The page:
For the first few months, I found myself tracking rankings every day. When you load up your work you can assign it to two categories. In my case, I chose ‘Mystery/Thriller’ and ‘Action’. Wattpad has a secret algorithm that takes into account the number of reads, votes and comments you receive in a week to work out your ranking. It is also affected by how often you post new chapters. In the end, I found myself posting more frequently than I’d planned in order to positively impact the rankings. The rankings are point in time and so the only way to remain high in the rankings is to gain more readers, votes and comments and post new chapters. A potentially vicious and time-consuming circle. Your ranking only appears on your profile if you make it into the top 1000 in either of your work’s two categories. The upside of a high rank is that your work will appear in the What’s Hot list for the category, in the order of its rank. For the record, the highest I achieved was #31 in ‘Mystery/Thriller’ and #14 in ‘Action’. Being ‘hot’ is one of the most effective ways for new readers to discover you as they’ll often browse the What’s Hot list for inspiration.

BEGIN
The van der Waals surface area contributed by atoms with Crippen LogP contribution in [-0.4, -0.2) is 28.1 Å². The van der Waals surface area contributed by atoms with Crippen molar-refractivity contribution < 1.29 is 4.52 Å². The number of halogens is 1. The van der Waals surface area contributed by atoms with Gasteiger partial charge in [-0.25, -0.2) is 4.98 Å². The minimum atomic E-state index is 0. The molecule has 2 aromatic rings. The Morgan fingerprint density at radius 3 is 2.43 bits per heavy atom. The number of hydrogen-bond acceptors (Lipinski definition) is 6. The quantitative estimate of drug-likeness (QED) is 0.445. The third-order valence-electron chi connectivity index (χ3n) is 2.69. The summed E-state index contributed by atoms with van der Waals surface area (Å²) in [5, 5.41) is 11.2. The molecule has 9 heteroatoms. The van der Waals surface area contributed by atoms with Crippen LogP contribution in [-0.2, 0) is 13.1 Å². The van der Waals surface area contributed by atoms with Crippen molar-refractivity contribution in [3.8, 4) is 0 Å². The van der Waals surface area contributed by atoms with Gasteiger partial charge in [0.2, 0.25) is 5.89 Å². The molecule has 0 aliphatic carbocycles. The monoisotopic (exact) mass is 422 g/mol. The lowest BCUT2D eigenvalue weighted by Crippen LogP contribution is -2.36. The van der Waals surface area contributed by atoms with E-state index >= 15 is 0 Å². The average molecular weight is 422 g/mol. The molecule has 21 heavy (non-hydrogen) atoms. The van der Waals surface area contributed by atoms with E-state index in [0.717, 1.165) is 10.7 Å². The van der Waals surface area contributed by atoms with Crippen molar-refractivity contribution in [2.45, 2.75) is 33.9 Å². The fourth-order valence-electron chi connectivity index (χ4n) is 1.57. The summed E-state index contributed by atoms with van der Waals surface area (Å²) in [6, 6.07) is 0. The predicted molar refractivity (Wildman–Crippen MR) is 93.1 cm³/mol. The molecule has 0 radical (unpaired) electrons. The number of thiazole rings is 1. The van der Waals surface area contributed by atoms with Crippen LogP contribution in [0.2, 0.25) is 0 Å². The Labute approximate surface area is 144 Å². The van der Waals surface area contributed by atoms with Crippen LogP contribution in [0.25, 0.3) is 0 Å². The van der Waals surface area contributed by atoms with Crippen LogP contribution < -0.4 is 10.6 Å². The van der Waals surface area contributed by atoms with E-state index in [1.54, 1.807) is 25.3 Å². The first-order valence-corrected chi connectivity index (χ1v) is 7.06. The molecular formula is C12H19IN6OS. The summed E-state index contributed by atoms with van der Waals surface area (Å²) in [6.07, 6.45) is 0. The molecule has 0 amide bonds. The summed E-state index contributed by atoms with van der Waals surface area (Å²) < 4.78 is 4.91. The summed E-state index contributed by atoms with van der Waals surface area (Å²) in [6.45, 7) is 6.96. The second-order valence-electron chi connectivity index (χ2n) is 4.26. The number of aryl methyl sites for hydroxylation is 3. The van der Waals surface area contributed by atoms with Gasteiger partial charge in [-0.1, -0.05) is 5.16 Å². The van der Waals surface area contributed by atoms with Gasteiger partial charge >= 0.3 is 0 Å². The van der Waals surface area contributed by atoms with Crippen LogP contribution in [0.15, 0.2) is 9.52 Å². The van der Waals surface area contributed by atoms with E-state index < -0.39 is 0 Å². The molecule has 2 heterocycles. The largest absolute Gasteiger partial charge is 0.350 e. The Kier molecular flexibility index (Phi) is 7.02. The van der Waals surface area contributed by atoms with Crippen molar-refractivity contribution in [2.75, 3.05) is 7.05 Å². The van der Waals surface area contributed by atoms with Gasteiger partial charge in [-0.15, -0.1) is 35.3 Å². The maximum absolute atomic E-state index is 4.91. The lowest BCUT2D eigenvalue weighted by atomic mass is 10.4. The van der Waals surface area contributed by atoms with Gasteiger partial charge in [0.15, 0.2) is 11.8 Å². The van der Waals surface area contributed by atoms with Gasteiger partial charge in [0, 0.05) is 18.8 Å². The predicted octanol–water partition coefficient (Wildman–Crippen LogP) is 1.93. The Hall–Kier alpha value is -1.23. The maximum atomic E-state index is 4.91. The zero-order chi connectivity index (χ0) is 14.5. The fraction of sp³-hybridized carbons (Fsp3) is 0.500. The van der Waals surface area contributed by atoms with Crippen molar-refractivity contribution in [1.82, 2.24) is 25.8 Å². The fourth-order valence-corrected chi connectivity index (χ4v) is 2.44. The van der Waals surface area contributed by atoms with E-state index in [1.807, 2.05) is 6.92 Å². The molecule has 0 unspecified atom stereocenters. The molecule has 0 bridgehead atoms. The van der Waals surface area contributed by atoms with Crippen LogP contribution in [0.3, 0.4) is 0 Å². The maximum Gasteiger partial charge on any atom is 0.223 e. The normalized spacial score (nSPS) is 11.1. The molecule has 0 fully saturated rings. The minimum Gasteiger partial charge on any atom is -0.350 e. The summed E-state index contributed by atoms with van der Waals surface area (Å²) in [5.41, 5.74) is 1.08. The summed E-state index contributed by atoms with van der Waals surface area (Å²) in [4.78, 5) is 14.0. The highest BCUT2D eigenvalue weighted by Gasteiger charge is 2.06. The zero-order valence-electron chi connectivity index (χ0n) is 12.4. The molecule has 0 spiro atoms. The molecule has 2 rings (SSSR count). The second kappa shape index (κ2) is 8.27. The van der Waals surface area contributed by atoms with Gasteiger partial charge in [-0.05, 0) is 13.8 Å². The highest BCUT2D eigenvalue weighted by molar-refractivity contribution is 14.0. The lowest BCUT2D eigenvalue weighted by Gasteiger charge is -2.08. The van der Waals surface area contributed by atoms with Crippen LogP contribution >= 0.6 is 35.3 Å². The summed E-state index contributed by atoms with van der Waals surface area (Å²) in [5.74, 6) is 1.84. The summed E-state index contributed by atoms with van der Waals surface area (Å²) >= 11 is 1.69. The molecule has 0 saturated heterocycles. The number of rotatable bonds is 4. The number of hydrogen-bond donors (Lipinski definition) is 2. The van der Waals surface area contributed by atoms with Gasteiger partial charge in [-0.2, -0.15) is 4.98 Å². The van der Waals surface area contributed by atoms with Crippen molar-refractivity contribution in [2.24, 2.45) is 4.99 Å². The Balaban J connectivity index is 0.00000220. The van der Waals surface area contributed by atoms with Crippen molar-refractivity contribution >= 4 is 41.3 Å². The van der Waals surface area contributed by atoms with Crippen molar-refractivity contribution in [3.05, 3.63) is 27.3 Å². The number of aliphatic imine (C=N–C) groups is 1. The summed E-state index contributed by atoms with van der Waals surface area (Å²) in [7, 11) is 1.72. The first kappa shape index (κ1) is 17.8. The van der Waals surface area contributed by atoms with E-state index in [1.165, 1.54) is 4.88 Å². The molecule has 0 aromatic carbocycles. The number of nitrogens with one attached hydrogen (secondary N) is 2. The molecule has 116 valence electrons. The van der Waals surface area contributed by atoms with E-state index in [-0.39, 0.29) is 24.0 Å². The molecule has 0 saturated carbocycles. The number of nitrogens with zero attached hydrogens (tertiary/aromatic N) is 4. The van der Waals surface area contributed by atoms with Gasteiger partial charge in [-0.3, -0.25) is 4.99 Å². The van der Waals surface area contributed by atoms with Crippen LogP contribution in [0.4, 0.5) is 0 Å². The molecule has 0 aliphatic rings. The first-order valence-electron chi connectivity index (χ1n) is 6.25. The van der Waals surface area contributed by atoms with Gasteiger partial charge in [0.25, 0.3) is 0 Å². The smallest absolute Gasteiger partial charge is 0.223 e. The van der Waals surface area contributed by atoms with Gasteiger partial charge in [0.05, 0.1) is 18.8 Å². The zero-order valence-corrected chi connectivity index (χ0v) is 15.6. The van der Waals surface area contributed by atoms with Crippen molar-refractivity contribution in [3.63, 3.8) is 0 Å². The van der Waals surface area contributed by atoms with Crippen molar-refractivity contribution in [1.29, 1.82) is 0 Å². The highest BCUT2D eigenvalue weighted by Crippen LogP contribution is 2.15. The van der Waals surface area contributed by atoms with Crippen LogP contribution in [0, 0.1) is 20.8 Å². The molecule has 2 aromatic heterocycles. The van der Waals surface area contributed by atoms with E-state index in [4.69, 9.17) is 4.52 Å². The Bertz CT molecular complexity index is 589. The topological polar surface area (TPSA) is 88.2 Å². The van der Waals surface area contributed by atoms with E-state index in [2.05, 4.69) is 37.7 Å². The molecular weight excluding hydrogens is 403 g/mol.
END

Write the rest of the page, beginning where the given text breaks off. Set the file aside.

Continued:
Marketing Within Wattpad
I tried to market my novel within Wattpad to gain new readers. There is a community section within the site where members have discussions with each other. The clubs are broken down by the various Wattpad categories. In each, there is a Share your Story area for writers to advertise their works. These get cleaned out each week and so I ended up trying to get in early each Monday so that my advert showed up on the category’s first page. I was frequently too late! Another way to drive new readers is to become active in the discussions, but of course this is also a time consuming activity.